Friday, June 19, 2020

Sir Ian Holm, 1931-2020

Sir Ian Holm in his roll as Bilbo Baggins
in The Lord of the Rings Movies directed
by Peter Jackson

"I've thought up an ending for my book: 'And he lived happily ever after, to the end of his days." -Bilbo Baggins, from Peter Jackson's The Lord of the Rings.

Sir Ian Holm, (12 September 1931-19 June 2020) who acted in such  works as Lord of the RingsChariots of FireDay after Tomorrow, etc. has passed away. I enjoyed his performances, and thought him to be a supurb actor. I am sad to hear of his passing.

"Go in Peace! I will not say do not weep, for not all tears are an evil"- J.R.R. Tolkien (Gandalf, in Return of the King.)


Juneteenth, which is a contraction of June and Nineteenth is a celebration that originated in Texas commemorating the day on which General Gordon Granger announced federal orders that all people held as slaves in Texas were free. This came about two and a half years after the  Emancipation Proclamation was put into effect.
The Emancipation Proclamation freed all previously enslaved people in the U.S. As the Union Army advanced into the south, or as escaped slaves crossed into Union territory, either action freeing a person from the control of the Confederate government, that person was considered free. When the Union won the war in April 1865, it permanently freed all people previously enslaved under Confederate law. But Texas was remote compared to the other slave states. Granger's announcement on June 19, 1865 helped enforce the Emancipation Proclamation more consistently in Texas. After Juneteenth, there were some people still owned legally as slaves in the Union Border States (slave states that did not join the south during the Civil War) but these people were officially freed on December 6, 1885 by the 13th Amendment.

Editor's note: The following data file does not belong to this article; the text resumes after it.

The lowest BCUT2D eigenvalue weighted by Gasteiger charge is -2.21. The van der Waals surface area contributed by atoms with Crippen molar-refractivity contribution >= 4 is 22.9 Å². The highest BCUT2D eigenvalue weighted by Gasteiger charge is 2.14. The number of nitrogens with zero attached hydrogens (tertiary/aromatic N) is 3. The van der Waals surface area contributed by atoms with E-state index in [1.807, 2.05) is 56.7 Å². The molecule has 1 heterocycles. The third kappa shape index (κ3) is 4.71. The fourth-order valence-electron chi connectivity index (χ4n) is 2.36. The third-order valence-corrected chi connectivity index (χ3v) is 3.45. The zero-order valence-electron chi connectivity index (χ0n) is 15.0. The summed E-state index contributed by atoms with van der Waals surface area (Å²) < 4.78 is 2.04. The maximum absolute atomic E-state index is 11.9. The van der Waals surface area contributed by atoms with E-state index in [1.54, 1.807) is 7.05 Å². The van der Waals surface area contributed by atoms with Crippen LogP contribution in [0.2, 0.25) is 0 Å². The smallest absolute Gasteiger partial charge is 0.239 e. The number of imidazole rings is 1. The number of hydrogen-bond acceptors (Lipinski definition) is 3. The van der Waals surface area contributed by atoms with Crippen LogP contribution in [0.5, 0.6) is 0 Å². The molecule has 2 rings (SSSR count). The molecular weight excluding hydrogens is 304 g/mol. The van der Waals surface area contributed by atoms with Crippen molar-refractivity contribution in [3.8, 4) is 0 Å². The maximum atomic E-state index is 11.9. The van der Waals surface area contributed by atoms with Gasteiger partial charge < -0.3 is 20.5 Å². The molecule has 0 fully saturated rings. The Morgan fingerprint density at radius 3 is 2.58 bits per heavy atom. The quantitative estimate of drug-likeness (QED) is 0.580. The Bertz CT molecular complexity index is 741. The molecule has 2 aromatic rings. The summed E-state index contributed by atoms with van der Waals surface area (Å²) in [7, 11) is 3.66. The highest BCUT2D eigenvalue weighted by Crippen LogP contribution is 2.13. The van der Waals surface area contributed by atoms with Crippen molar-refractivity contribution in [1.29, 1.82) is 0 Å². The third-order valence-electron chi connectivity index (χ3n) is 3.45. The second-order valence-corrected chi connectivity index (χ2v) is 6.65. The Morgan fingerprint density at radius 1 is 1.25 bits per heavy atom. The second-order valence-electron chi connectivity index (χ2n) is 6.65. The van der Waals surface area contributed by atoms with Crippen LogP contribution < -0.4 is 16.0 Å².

Thursday, June 11, 2020

We Wear the Mask by Paul Laurence Dunbar

Paul Laurence Dunbar 1872-1906
I remember first reading We Wear the Mask by Paul Laurence Dunbar when I was a high schooler. It wasn't at school, it was at a mid-week church youth group, or Mutual as it is called in the Church of Jesus Christ of Latter-Day Saints. The lesson being taught was about the pain that we often feel but hide from others for the sake of appearances, and how we need to be aware that other people might be feeling pain that we can't see.

Paul Laurence Dunbar was well acquainted with hidden pain. He knew, first hand, the injustice of racism, and how other people who hadn't experienced racism, too often don't see or want to see the pain they are casually causing their fellow humans by the way they treat them. It teaches a powerful lesson in how people who are treated badly, beaten down over and over again, can develop a fake exterior, acting happy and contented because the majority want them to act happy and contented. So they do so for the sake of survival. While I haven't experienced racism myself on a long term basis in my home country, I know what it's like to be systemically pushed down and silenced. I appreciated the poem, because I can relate to much of what it is saying.